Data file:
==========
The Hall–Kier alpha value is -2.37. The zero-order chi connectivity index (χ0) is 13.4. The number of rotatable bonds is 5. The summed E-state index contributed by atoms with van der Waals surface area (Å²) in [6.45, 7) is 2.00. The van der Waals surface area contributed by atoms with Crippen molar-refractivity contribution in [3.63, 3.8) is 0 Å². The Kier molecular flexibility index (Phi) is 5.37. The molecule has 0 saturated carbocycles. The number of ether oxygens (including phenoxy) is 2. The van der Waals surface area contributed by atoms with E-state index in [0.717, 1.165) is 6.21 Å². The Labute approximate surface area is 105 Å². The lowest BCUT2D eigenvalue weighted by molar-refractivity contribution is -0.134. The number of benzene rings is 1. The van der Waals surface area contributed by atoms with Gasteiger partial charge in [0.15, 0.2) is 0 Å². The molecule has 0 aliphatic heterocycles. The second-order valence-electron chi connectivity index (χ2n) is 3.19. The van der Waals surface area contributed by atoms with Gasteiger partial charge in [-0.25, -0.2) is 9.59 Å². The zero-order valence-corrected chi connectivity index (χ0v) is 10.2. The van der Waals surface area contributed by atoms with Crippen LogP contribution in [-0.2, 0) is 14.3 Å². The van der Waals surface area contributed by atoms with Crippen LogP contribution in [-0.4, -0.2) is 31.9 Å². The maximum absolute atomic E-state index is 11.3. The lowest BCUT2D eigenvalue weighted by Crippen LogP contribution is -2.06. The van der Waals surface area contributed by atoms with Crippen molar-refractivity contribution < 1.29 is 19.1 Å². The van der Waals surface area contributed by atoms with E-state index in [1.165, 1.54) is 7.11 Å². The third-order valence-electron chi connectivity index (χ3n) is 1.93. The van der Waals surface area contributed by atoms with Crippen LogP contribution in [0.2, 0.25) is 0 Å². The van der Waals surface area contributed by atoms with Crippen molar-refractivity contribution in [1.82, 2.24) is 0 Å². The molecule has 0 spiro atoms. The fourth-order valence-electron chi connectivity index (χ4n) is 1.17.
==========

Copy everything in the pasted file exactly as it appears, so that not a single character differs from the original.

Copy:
The Hall–Kier alpha value is -2.37. The zero-order chi connectivity index (χ0) is 13.4. The number of rotatable bonds is 5. The summed E-state index contributed by atoms with van der Waals surface area (Å²) in [6.45, 7) is 2.00. The van der Waals surface area contributed by atoms with Crippen molar-refractivity contribution in [3.63, 3.8) is 0 Å². The Kier molecular flexibility index (Phi) is 5.37. The molecule has 0 saturated carbocycles. The number of ether oxygens (including phenoxy) is 2. The van der Waals surface area contributed by atoms with E-state index in [0.717, 1.165) is 6.21 Å². The Labute approximate surface area is 105 Å². The lowest BCUT2D eigenvalue weighted by molar-refractivity contribution is -0.134. The number of benzene rings is 1. The van der Waals surface area contributed by atoms with Gasteiger partial charge in [0.15, 0.2) is 0 Å². The molecule has 0 aliphatic heterocycles. The second-order valence-electron chi connectivity index (χ2n) is 3.19. The van der Waals surface area contributed by atoms with Gasteiger partial charge in [-0.25, -0.2) is 9.59 Å². The zero-order valence-corrected chi connectivity index (χ0v) is 10.2. The van der Waals surface area contributed by atoms with Crippen LogP contribution in [-0.2, 0) is 14.3 Å². The van der Waals surface area contributed by atoms with Crippen LogP contribution in [-0.4, -0.2) is 31.9 Å². The maximum absolute atomic E-state index is 11.3. The lowest BCUT2D eigenvalue weighted by Crippen LogP contribution is -2.06. The van der Waals surface area contributed by atoms with Crippen molar-refractivity contribution < 1.29 is 19.1 Å². The van der Waals surface area contributed by atoms with E-state index in [1.165, 1.54) is 7.11 Å². The third-order valence-electron chi connectivity index (χ3n) is 1.93. The van der Waals surface area contributed by atoms with Crippen LogP contribution in [0.2, 0.25) is 0 Å². The van der Waals surface area contributed by atoms with Crippen molar-refractivity contribution in [1.82, 2.24) is 0 Å². The molecule has 0 spiro atoms. The fourth-order valence-electron chi connectivity index (χ4n) is 1.17.